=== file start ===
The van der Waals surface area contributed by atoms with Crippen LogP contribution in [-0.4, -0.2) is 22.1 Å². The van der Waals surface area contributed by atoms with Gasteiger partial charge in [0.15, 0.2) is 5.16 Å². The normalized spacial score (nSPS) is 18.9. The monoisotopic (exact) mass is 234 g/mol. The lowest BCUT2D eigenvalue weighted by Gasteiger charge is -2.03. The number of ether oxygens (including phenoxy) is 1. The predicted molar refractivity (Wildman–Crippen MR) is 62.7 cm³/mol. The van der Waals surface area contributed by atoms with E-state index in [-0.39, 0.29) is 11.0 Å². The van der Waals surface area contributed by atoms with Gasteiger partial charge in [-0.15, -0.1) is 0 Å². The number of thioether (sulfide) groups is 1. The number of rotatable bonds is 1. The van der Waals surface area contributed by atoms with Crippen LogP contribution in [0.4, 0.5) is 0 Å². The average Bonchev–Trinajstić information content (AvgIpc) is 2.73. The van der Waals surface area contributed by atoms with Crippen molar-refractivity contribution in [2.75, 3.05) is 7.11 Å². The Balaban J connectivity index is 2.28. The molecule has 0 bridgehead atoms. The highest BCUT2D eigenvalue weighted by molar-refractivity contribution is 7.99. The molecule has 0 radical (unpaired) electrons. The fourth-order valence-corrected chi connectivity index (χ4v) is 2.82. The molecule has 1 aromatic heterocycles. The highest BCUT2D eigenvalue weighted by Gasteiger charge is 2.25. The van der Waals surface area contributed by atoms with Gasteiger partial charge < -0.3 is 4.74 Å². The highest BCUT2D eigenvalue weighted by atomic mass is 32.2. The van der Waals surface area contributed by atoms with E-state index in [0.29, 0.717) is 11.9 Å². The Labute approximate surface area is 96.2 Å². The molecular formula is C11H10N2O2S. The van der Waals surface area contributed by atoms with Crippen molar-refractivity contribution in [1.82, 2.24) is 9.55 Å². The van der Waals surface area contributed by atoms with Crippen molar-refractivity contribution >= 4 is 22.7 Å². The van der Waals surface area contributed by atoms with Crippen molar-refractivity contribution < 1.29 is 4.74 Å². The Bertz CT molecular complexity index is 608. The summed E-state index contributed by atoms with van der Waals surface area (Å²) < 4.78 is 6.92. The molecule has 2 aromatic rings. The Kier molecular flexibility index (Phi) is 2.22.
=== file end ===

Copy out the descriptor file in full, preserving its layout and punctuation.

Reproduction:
The van der Waals surface area contributed by atoms with Crippen LogP contribution in [-0.4, -0.2) is 22.1 Å². The van der Waals surface area contributed by atoms with Gasteiger partial charge in [0.15, 0.2) is 5.16 Å². The normalized spacial score (nSPS) is 18.9. The monoisotopic (exact) mass is 234 g/mol. The lowest BCUT2D eigenvalue weighted by Gasteiger charge is -2.03. The number of ether oxygens (including phenoxy) is 1. The predicted molar refractivity (Wildman–Crippen MR) is 62.7 cm³/mol. The van der Waals surface area contributed by atoms with E-state index in [-0.39, 0.29) is 11.0 Å². The van der Waals surface area contributed by atoms with Gasteiger partial charge in [-0.15, -0.1) is 0 Å². The number of thioether (sulfide) groups is 1. The number of rotatable bonds is 1. The van der Waals surface area contributed by atoms with Crippen LogP contribution in [0.4, 0.5) is 0 Å². The average Bonchev–Trinajstić information content (AvgIpc) is 2.73. The van der Waals surface area contributed by atoms with Crippen molar-refractivity contribution in [2.75, 3.05) is 7.11 Å². The Balaban J connectivity index is 2.28. The molecule has 0 bridgehead atoms. The highest BCUT2D eigenvalue weighted by molar-refractivity contribution is 7.99. The molecule has 0 radical (unpaired) electrons. The fourth-order valence-corrected chi connectivity index (χ4v) is 2.82. The molecule has 1 aromatic heterocycles. The highest BCUT2D eigenvalue weighted by Gasteiger charge is 2.25. The van der Waals surface area contributed by atoms with Gasteiger partial charge < -0.3 is 4.74 Å². The highest BCUT2D eigenvalue weighted by atomic mass is 32.2. The van der Waals surface area contributed by atoms with E-state index in [0.29, 0.717) is 11.9 Å². The Labute approximate surface area is 96.2 Å². The molecular formula is C11H10N2O2S. The van der Waals surface area contributed by atoms with Crippen molar-refractivity contribution in [1.82, 2.24) is 9.55 Å². The van der Waals surface area contributed by atoms with Crippen molar-refractivity contribution >= 4 is 22.7 Å². The van der Waals surface area contributed by atoms with Crippen molar-refractivity contribution < 1.29 is 4.74 Å². The Bertz CT molecular complexity index is 608. The summed E-state index contributed by atoms with van der Waals surface area (Å²) < 4.78 is 6.92. The molecule has 2 aromatic rings. The Kier molecular flexibility index (Phi) is 2.22.